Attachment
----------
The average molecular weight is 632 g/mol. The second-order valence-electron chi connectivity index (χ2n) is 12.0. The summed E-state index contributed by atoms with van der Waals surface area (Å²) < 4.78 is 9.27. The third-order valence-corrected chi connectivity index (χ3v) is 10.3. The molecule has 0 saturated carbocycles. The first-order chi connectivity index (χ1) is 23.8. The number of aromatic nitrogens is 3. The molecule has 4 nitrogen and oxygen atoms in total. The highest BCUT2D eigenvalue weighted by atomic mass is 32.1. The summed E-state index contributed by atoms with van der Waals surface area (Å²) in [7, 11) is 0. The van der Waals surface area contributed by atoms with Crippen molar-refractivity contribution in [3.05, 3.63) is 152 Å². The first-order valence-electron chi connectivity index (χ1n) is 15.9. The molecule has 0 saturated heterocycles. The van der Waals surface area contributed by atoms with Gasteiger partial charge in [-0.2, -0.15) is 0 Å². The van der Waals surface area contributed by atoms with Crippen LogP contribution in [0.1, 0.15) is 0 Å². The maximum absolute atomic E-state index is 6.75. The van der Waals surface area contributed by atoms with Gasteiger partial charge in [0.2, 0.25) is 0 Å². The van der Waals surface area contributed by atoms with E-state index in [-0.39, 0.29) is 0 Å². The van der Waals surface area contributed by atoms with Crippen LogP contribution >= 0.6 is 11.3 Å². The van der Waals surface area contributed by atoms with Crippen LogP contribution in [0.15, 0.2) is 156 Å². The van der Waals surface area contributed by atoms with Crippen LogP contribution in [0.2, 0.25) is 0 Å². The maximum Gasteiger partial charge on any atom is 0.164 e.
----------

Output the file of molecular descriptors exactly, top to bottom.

The average molecular weight is 632 g/mol. The second-order valence-electron chi connectivity index (χ2n) is 12.0. The summed E-state index contributed by atoms with van der Waals surface area (Å²) < 4.78 is 9.27. The third-order valence-corrected chi connectivity index (χ3v) is 10.3. The molecule has 0 saturated carbocycles. The first-order chi connectivity index (χ1) is 23.8. The number of aromatic nitrogens is 3. The molecule has 4 nitrogen and oxygen atoms in total. The highest BCUT2D eigenvalue weighted by atomic mass is 32.1. The summed E-state index contributed by atoms with van der Waals surface area (Å²) in [7, 11) is 0. The van der Waals surface area contributed by atoms with Crippen molar-refractivity contribution in [3.05, 3.63) is 152 Å². The first-order valence-electron chi connectivity index (χ1n) is 15.9. The molecule has 0 saturated heterocycles. The van der Waals surface area contributed by atoms with Gasteiger partial charge in [-0.2, -0.15) is 0 Å². The van der Waals surface area contributed by atoms with Crippen LogP contribution in [0.1, 0.15) is 0 Å². The maximum absolute atomic E-state index is 6.75. The van der Waals surface area contributed by atoms with Gasteiger partial charge in [0.2, 0.25) is 0 Å². The van der Waals surface area contributed by atoms with E-state index in [-0.39, 0.29) is 0 Å². The van der Waals surface area contributed by atoms with Crippen LogP contribution >= 0.6 is 11.3 Å². The van der Waals surface area contributed by atoms with Crippen LogP contribution in [0.15, 0.2) is 156 Å². The van der Waals surface area contributed by atoms with Crippen LogP contribution in [0.2, 0.25) is 0 Å². The maximum Gasteiger partial charge on any atom is 0.164 e.